Skip to main content

Rite of passage

In tactful language, it has been suggested that I take a hard look at the rather depressing tone taken by the blog over the last few posts. The words "batty, old man" were used rather forcefully.

I agree with the judgement; while I'm no subscriber to sanguine prose, the melancholy is threatening to capsize the literary raft. There's only so much oddity that can be attributed to creative inspiration before someone loses an ear or drowns themselves, no ? I do have to say this in my defence - it being an autobiographical blog, my moods tend to reflect in my posts. Over the last couple of months I have not exactly channelled any joie de vivre. Partially, this can be put down to my job. For the sake of succinct speech, I'll say that it is sucking the life out of me. My first job, with the NGO, was a retirement home compared to this place. But I like the long hours and the chance to create new content in an atmosphere filled with hidden intrigues and random new developments. Like operating in the Bates Motel, only there are a lot of customers besides myself. And no shower scene.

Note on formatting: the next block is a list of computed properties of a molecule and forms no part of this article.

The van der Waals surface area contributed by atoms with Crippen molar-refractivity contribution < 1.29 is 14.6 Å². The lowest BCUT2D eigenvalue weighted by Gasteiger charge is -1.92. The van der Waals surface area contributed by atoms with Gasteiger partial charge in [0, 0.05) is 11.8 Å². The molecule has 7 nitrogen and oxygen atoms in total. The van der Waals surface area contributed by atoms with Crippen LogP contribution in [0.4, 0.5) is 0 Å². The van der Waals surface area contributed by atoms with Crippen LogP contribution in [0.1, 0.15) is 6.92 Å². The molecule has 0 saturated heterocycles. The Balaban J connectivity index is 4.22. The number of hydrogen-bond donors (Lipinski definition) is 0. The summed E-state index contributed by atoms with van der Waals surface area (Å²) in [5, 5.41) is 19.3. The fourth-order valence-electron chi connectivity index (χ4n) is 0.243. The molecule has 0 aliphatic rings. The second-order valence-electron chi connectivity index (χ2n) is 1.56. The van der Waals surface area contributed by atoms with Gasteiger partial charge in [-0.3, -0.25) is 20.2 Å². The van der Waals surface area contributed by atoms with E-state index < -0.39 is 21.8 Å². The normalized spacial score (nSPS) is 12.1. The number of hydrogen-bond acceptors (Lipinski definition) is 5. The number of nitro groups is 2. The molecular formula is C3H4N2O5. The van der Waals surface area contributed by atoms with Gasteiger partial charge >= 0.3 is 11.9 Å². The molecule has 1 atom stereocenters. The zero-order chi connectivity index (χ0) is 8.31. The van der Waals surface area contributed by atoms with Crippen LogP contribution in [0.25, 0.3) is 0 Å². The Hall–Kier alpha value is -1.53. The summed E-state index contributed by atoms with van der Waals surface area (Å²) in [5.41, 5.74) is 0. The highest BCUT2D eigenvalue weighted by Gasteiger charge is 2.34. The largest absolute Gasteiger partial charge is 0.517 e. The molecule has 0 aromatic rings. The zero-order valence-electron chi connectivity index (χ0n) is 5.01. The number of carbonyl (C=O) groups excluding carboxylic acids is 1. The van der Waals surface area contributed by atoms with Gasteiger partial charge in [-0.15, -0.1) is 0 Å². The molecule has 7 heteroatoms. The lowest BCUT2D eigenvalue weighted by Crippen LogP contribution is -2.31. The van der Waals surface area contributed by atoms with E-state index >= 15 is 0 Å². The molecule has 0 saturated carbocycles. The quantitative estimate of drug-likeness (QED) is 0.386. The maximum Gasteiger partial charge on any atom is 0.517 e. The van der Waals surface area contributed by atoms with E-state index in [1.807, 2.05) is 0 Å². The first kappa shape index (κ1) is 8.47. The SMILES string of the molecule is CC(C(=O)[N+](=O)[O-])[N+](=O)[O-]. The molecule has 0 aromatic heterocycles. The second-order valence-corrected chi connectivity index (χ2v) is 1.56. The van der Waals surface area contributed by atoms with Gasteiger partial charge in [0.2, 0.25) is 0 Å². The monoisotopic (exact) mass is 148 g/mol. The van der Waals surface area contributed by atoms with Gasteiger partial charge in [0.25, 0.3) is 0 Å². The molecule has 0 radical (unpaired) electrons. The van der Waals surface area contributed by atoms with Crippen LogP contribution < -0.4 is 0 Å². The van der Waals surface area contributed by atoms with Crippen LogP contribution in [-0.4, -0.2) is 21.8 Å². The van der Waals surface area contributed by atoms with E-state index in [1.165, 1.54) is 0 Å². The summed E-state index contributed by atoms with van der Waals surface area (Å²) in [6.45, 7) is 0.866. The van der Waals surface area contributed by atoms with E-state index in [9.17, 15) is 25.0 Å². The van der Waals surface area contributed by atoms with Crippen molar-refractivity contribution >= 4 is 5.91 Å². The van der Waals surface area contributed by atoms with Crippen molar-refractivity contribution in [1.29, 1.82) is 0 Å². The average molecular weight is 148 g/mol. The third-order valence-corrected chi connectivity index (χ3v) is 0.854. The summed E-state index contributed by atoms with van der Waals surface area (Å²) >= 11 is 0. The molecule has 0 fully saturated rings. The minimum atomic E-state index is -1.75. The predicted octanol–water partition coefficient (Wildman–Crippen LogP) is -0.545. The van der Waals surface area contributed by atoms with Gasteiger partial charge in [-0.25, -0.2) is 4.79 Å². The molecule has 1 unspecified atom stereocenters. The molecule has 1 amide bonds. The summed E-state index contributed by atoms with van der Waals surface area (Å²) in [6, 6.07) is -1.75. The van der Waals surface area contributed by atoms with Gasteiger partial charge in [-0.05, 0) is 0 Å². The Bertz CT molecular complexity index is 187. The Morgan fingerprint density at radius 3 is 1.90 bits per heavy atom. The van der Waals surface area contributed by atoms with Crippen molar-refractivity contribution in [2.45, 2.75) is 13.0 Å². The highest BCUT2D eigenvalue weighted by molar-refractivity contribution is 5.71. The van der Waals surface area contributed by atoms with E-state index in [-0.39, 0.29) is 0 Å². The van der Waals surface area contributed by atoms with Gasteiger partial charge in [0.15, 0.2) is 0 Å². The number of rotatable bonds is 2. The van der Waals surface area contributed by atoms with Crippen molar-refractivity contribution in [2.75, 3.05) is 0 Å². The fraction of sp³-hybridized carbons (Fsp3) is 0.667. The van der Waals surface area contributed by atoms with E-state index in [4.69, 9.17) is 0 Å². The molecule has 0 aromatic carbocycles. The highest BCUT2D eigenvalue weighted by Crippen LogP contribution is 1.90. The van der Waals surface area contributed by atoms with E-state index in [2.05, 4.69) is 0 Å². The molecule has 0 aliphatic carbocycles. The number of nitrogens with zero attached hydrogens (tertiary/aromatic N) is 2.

But that only explains part of it. The rest is taken up with challenges of a more personal kind; the type that force me to think deeply and re-examine a lot of mental bric-a-brac I took for granted. Since it would be unfair to spring most of the above without context on a soporific reader, I won't bother. However, there is one aspect that is probably worth sharing. I've thought long and hard for the last week on the topic of maturity, specifically the mental kind.